Office of National Drug Control Policy
for Substance Abuse Prevention
The National Drug Control Strategy's Performance Measures of Effectiveness require
the Office of National Drug Control Policy to "develop and implement a set of
research-based principles upon which prevention programming can be based."
The following principles and guidelines were drawn from literature reviews and
guidance supported by the federal departments of Education, Justice, and Health
and Human Services as well as the White House Office of National Drug Control
Policy. Some prevention interventions covered by these reviews have been tested
in laboratory, clinical, and community settings using the most rigorous research
methods. Additional interventions have been studied with techniques that meet
other recognized standards. The principles and guidelines presented here are
broadly supported by a growing body of research.
ADDRESS APPROPRIATE RISK AND PROTECTIVE FACTORS FOR SUBSTANCE ABUSE IN A DEFINED
- Define a population A population can be defined by age, sex, race,
geography (neighborhood, town, or region), and institution (school or
- Assess levels of risk, protection, and substance abuse for that
population. Risk factors increase the risk of substance abuse, and protective
factors inhibit substance abuse in the presence of risk. Risk and protective
factors can be grouped in domains for research purposes (genetic, biological,
social, psychological, contextual, economic, and cultural) and characterized
as to their relevance to individuals, the family, peer, school, workplace,
and community. Substance abuse can involve marijuana, cocaine, heroin,
inhalants, methamphetamine, alcohol, and tobacco (especially among youth) as
well as sequences, substitutions, and combinations of those and other psycho-active
- Focus on all levels of risk, with special attention to those exposed to
high risk and low protection Prevention programs and policies should focus on
all levels of risk, but special attention must be given to the most important
risk factors, protective factors, psychoactive substances, individuals, and
groups exposed to high risk and low protection in a defined population.
Population assessment can help sharpen the focus of prevention.
USE APPROACHES THAT HAVE BEEN SHOWN TO BE EFFECTIVE
- Reduce the availability of illicit drugs, and of alcohol and tobacco
for the under-aged Community-wide laws, policies, and programs can reduce
the availability and marketing of illicit drugs. They can also reduce the
availability and appeal of alcohol and tobacco to the under-aged.
- Strengthen anti-drug-use attitudes and norms Strengthen environmental
support for anti-drug-use attitudes by sharing accurate information about
substance-abuse, encouraging drug-free activities, and enforcing laws, and
policies related to illicit substances.
- Strengthen life skills and drug refusal techniques Teach life skills and
drug refusal skills, using interactive techniques that focus on critical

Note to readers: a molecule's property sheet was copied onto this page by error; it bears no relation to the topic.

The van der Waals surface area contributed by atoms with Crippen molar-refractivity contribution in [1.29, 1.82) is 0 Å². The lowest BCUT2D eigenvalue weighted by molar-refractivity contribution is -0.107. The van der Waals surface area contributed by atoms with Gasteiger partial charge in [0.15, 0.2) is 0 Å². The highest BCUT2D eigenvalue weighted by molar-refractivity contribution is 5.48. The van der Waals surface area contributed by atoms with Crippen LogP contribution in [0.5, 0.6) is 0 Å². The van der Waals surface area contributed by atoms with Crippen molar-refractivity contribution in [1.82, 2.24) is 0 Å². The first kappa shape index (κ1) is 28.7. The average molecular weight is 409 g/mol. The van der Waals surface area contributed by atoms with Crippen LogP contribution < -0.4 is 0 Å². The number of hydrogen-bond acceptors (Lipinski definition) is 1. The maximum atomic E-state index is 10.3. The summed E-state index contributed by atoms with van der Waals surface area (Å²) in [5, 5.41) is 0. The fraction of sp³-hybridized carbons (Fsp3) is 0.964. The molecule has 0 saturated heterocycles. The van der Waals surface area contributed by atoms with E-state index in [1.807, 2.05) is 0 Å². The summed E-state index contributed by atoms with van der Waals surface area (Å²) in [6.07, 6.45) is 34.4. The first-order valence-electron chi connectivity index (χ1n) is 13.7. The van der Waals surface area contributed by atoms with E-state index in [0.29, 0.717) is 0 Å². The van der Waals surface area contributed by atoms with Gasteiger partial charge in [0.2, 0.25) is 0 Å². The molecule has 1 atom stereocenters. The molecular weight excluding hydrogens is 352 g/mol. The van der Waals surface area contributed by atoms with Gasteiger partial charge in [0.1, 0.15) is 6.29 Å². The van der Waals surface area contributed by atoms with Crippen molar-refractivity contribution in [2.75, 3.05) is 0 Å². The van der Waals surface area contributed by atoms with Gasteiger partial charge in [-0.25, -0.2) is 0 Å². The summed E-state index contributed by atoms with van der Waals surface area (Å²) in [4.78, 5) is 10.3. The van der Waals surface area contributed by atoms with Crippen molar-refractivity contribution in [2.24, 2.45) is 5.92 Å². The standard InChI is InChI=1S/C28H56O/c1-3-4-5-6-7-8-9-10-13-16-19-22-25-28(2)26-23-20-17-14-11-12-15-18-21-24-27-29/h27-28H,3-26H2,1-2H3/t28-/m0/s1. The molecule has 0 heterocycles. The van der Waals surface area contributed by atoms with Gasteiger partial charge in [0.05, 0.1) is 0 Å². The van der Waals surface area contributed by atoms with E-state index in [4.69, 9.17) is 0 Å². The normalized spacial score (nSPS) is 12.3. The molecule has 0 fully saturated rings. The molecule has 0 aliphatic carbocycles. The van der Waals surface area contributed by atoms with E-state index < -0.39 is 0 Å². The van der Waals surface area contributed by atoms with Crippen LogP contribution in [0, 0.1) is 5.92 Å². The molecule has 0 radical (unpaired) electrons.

thinking, communication, and social competency.
- Reduce risk and enhance protection in families Strengthen family skills
by setting rules, clarifying expectations, monitoring behavior, communicating
regularly, providing social support, and modeling positive behaviors.
- Strengthen social bonding Strengthen social bonding and caring relationships
with people holding strong standards against substance abuse in families, schools,
peer groups, mentoring programs, religious and spiritual contexts, and structured
- Ensure that interventions are appropriate for the populations being
addressed Make sure that prevention interventions, including programs and
policies, are acceptable to and appropriate for the needs and motivations of
the populations and cultures being addressed.
INTERVENE EARLY AT IMPORTANT STAGES AND TRANSITIONS
- Intervene early and at developmental stages and life transitions that
predict later substance abuse. Such developmental stages and life transitions
can involve biological, psychological, or social circumstances that can increase
the risk of substance abuse. Whether the stages or transitions are expected
(such as puberty, adolescence, or graduation from school) or unexpected
(for example the sudden death of a loved one), they should be addressed by
preventive interventions as soon as possibleeven before each stage or
transition, whenever feasible.
- Reinforce interventions over time Repeated exposure to scientifically
accurate and age-appropriate anti-drug-use messages and other
interventionsespecially in later developmental stages and life transitions
that may increase the risk of substance abusecan ensure that skills, norms,
expectations, and behaviors learned earlier are reinforced over time.
INTERVENE IN APPROPRIATE SETTINGS AND DOMAINS
- Intervene in appropriate settings and domains Intervene in settings and
domains that most affect risk and protection for
substance abuse, including homes, social services, schools, peer groups,
workplaces, recreational settings, religious and spiritual settings, and
MANAGE PROGRAMS EFFECTIVELY
- Ensure consistency and coverage of programs and policies Implementation of
prevention programs, policies, and messages for different parts of the community
should be consistent, compatible, and appropriate.
- Train staff and volunteers To ensure that prevention programs and messages
are continually delivered as intended, training should be provided regularly to
staff and volunteers.
- Monitor and evaluate programs To verify that goals and objectives are
being achieved program monitoring and evaluation should be a regular part of
program implementation. When goals are not reached, adjustments should be made
to increase effectiveness.
Reference Guide to Principles of Prevention